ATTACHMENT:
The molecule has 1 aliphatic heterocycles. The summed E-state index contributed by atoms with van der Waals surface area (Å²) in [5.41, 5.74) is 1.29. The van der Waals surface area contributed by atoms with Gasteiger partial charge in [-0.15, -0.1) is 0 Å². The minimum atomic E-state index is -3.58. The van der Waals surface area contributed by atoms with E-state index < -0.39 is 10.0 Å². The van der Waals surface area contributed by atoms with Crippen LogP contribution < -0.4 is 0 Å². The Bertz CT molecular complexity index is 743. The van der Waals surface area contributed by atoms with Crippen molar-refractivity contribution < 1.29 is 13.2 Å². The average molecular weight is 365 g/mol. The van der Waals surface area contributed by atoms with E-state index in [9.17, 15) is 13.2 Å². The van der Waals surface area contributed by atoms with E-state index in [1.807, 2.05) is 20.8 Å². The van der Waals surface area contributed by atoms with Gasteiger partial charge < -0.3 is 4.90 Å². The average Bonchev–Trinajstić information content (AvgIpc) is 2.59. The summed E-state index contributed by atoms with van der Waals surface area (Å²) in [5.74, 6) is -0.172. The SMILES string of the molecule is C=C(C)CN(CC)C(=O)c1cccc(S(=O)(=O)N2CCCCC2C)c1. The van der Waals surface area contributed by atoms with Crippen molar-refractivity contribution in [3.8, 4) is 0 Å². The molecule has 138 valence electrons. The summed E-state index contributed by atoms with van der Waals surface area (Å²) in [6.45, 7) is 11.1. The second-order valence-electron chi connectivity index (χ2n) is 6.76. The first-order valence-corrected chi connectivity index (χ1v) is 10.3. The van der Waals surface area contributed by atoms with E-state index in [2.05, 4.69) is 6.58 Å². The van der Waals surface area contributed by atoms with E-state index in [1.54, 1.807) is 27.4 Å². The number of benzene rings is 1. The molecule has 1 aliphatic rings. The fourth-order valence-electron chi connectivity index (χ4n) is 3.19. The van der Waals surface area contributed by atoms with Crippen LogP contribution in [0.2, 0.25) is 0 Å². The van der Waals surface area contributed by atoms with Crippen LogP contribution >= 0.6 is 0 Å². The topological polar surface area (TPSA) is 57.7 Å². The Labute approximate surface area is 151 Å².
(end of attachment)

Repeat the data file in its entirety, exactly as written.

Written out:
The molecule has 1 aliphatic heterocycles. The summed E-state index contributed by atoms with van der Waals surface area (Å²) in [5.41, 5.74) is 1.29. The van der Waals surface area contributed by atoms with Gasteiger partial charge in [-0.15, -0.1) is 0 Å². The minimum atomic E-state index is -3.58. The van der Waals surface area contributed by atoms with E-state index < -0.39 is 10.0 Å². The van der Waals surface area contributed by atoms with Crippen LogP contribution < -0.4 is 0 Å². The Bertz CT molecular complexity index is 743. The van der Waals surface area contributed by atoms with Crippen molar-refractivity contribution < 1.29 is 13.2 Å². The average molecular weight is 365 g/mol. The van der Waals surface area contributed by atoms with E-state index in [9.17, 15) is 13.2 Å². The van der Waals surface area contributed by atoms with E-state index in [1.807, 2.05) is 20.8 Å². The van der Waals surface area contributed by atoms with Gasteiger partial charge < -0.3 is 4.90 Å². The average Bonchev–Trinajstić information content (AvgIpc) is 2.59. The summed E-state index contributed by atoms with van der Waals surface area (Å²) in [5.74, 6) is -0.172. The SMILES string of the molecule is C=C(C)CN(CC)C(=O)c1cccc(S(=O)(=O)N2CCCCC2C)c1. The van der Waals surface area contributed by atoms with Crippen molar-refractivity contribution in [3.8, 4) is 0 Å². The molecule has 138 valence electrons. The summed E-state index contributed by atoms with van der Waals surface area (Å²) in [6.45, 7) is 11.1. The second-order valence-electron chi connectivity index (χ2n) is 6.76. The first-order valence-corrected chi connectivity index (χ1v) is 10.3. The van der Waals surface area contributed by atoms with E-state index in [2.05, 4.69) is 6.58 Å². The van der Waals surface area contributed by atoms with E-state index in [1.54, 1.807) is 27.4 Å². The number of benzene rings is 1. The molecule has 1 aliphatic rings. The fourth-order valence-electron chi connectivity index (χ4n) is 3.19. The van der Waals surface area contributed by atoms with Crippen LogP contribution in [0.2, 0.25) is 0 Å². The van der Waals surface area contributed by atoms with Crippen LogP contribution >= 0.6 is 0 Å². The topological polar surface area (TPSA) is 57.7 Å². The Labute approximate surface area is 151 Å².